Everyone’s Trying To Bring The ’80s Backby Team Yoyokulala
Have you ever looked at your mother’s wedding photos and thought “Good lord, those are some BIG sleeves” and then proceed to ask your mum what the hell she was thinking way back when?
With the influx of huge, statement sleeves by way of the Spring/Summer 2017 shows, we’re starting to think that maybe the giant sleeve itself isn’t the problem.
Maybe it is everything else around the giant sleeve. The big hair and makeup, for starters. The tube socks and track shoes. The leggings under the skirts. That odd v-shaped waistline that points towards your hoo ha. And all that neon. Oh god, the neon.
But, as evidenced by Pretty In Pink, it wasn’t all bad in the ’80s. The big, balloon sleeves were just…bad by association. Take Anthony Vaccarello’s first collection for Saint Laurent. He spun the giant sleeve from black leather, gave it a plunging sweetheart neckline and paired it with jeans. Even the puff-sleeved gold lamé dress, simply belted over a skirt, looked delicious. No big hair, no leggings.
Not saying that it is impossible to decently pair leggings with big sleeves. Particularly if you’re talking about Balenciaga’s sheggings (leggings with built-in shoes). No, we don’t know if “sheggings” are the official term for them, but we’re going with it.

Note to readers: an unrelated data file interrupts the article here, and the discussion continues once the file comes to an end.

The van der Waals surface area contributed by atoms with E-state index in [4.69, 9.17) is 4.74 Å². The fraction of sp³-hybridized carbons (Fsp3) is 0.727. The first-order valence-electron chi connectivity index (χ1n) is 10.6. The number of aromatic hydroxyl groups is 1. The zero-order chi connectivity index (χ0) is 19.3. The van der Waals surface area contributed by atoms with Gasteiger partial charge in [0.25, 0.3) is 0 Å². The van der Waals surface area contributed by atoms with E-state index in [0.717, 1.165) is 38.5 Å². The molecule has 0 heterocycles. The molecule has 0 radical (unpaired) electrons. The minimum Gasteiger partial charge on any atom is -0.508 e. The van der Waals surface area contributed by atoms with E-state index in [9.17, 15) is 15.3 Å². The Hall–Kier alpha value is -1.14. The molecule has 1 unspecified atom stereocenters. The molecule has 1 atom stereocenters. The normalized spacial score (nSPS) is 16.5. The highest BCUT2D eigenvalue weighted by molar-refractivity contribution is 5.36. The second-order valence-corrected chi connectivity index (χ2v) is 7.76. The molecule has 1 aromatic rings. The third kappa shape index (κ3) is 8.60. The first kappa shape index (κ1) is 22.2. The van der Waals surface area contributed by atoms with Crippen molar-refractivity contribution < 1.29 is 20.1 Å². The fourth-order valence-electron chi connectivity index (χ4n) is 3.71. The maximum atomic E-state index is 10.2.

Sleeves were huge at Jacquemus, but everything else was cut so clean that the end result looked more forward than backward. Plus, everything that Simon Porte Jacquemus touches kind of turns into gold. Marc Jacobs, Dolce & Gabbana and Dsquared2 all championed the puffy-at-the-top-skinny-at-the-bottom sleeve, though hems were cut super short to keep things fresh.
Ungaro and Gucci score two points for the giant-sleeved toga, the former with a sleeve that could pass for fancy a baseball mitten, and the latter with huge ruffles. They both still work, somehow. Simple hair, little to no makeup, simple shoes, next-to-nothing accessories. Bad by association. Puffy sleeves of the ’80s, consider yourself vindicated.